National Institute for Health and Care Excellence. Preterm labor and birth. NICE guideline. 2015. Available at: https://www.nice.org.uk/guidance/ng25. Accessed January 9, 2018.

      recommended vaginal progesterone treatment in women with a sonographic short cervix in the midtrimester but stopped short of recommending universal screening for cervical length. However, the International Federation of Gynecology and Obstetrics
      FIGO Working Group on Best Practice in Maternal-Fetal Medicine
      Best practice in maternal-fetal medicine.
      has endorsed universal cervical length screening.
      The consensus that vaginal progesterone was effective in the prevention of spontaneous PTB in women with a singleton gestation and a short cervix was disturbed after the publication of a large Medical Research Council–funded multicenter trial (OPPTIMUM) from the United Kingdom
      • Norman J.E.
      • Marlow N.
      • Messow C.M.
      • et al.
      Vaginal progesterone prophylaxis for preterm birth (the OPPTIMUM study): a multicentre, randomised, double-blind trial.
      involving 1228 women with singleton pregnancies, which found no effect of vaginal progesterone on reducing PTB at <34 weeks or fetal death, a composite of neonatal morbidity and mortality, or cognitive scores in children at 2 years of age.
      The inclusion criteria at the commencement of the study in 2008 were based on a history of PTB or cervical surgery and a positive fetal fibronectin test and did not include cervical length measurements, but these were included after an early interim analysis. Measurements were not performed on a universal screening basis but on individual physician’s request (undefined).
      Romero et al
      • Romero R.
      • Conde-Agudelo A.
      • Da Fonseca E.
      • et al.
      Vaginal progesterone for preventing preterm birth and adverse perinatal outcomes in singleton gestations with a short cervix: a meta-analysis of individual patient data.
      have in today’s issue presented an updated version of their IPD meta-analysis,
      • Romero R.
      • Nicolaides K.
      • Conde-Agudelo A.
      • et al.
      Vaginal progesterone in women with an asymptomatic sonographic short cervix in the midtrimester decreases preterm delivery and neonatal morbidity: a systematic review and metaanalysis of individual patient data.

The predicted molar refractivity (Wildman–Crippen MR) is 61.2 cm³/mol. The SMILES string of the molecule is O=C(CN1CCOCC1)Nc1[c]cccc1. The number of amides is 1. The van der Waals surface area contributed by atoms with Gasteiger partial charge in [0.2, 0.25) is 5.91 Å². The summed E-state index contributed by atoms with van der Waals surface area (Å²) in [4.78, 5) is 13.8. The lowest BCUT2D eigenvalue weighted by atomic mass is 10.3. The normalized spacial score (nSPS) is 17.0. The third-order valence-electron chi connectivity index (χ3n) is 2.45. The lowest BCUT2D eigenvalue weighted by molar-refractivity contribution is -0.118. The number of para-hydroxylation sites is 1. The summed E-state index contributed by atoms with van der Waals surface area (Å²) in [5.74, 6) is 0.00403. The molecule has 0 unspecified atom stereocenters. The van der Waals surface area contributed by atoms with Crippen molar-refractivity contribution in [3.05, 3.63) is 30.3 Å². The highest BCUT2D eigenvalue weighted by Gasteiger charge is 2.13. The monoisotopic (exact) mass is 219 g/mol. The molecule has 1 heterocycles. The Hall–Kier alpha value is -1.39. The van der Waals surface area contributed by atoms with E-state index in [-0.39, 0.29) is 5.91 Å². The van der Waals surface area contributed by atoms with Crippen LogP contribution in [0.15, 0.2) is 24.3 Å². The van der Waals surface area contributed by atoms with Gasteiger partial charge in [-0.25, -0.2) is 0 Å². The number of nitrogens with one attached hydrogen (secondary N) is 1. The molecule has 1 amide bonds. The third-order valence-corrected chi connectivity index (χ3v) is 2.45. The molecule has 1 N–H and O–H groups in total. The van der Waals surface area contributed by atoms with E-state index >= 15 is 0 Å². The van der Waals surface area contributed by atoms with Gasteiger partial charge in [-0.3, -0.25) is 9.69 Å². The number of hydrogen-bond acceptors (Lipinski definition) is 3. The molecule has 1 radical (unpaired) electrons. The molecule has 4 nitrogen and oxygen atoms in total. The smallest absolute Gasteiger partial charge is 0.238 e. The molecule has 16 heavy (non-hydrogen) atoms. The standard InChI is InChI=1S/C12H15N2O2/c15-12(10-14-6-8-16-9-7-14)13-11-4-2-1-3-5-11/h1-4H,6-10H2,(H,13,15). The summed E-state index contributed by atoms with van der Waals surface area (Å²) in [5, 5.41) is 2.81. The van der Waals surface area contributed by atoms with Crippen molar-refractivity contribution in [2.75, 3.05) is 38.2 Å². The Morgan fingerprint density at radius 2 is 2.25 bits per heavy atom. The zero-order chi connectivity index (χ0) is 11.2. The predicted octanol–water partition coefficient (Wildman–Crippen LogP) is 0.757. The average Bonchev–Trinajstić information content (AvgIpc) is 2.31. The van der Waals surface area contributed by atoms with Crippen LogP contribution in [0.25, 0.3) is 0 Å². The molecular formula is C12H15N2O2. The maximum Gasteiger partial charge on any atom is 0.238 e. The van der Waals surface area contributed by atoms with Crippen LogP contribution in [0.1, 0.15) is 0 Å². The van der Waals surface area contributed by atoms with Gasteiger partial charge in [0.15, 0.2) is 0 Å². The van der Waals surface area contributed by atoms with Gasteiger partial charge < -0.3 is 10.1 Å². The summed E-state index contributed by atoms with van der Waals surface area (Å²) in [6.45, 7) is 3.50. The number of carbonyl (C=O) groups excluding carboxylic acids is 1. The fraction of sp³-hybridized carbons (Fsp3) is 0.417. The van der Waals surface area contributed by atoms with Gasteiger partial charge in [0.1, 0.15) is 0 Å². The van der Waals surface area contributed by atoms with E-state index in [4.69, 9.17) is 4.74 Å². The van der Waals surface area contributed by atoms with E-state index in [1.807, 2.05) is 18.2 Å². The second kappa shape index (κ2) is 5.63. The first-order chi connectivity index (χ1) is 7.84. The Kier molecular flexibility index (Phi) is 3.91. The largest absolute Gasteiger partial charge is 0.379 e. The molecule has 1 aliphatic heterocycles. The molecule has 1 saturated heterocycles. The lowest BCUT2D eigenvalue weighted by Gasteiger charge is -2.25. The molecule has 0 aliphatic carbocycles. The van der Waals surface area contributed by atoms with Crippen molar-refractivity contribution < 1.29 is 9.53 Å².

including individual patient data from the OPPTIMUM trial (generously provided by Professor Jane Norman of the United Kingdom) from women who had cervical length measurements performed in this trial. The inclusion of these data in the new IPD meta-analysis now includes 974 women (498 receiving vaginal progesterone, 476 placebo) and has resulted in a stronger beneficial effect of vaginal progesterone in women with a short cervix of ≤25 mm. The new finding is that vaginal progesterone administered to women with a midtrimester short cervix significantly reduces the risk of preterm birth over a wide range of gestational ages (beginning at <28 weeks and extending to <36 weeks) and birthweight <2500 g.
      The significant reduction in respiratory distress syndrome previously described
      • Romero R.
      • Nicolaides K.
      • Conde-Agudelo A.
      • et al.
      Vaginal progesterone in women with an asymptomatic sonographic short cervix in the midtrimester decreases preterm delivery and neonatal morbidity: a systematic review and metaanalysis of individual patient data.
      was confirmed but not strengthened because information about the occurrence of respiratory distress was not collected in the OPPTIMUM study. The authors have in this issue renewed the previous recommendation from this group for universal cervical length measurement at 18–24 weeks and vaginal progesterone treatment for those with a short cervix.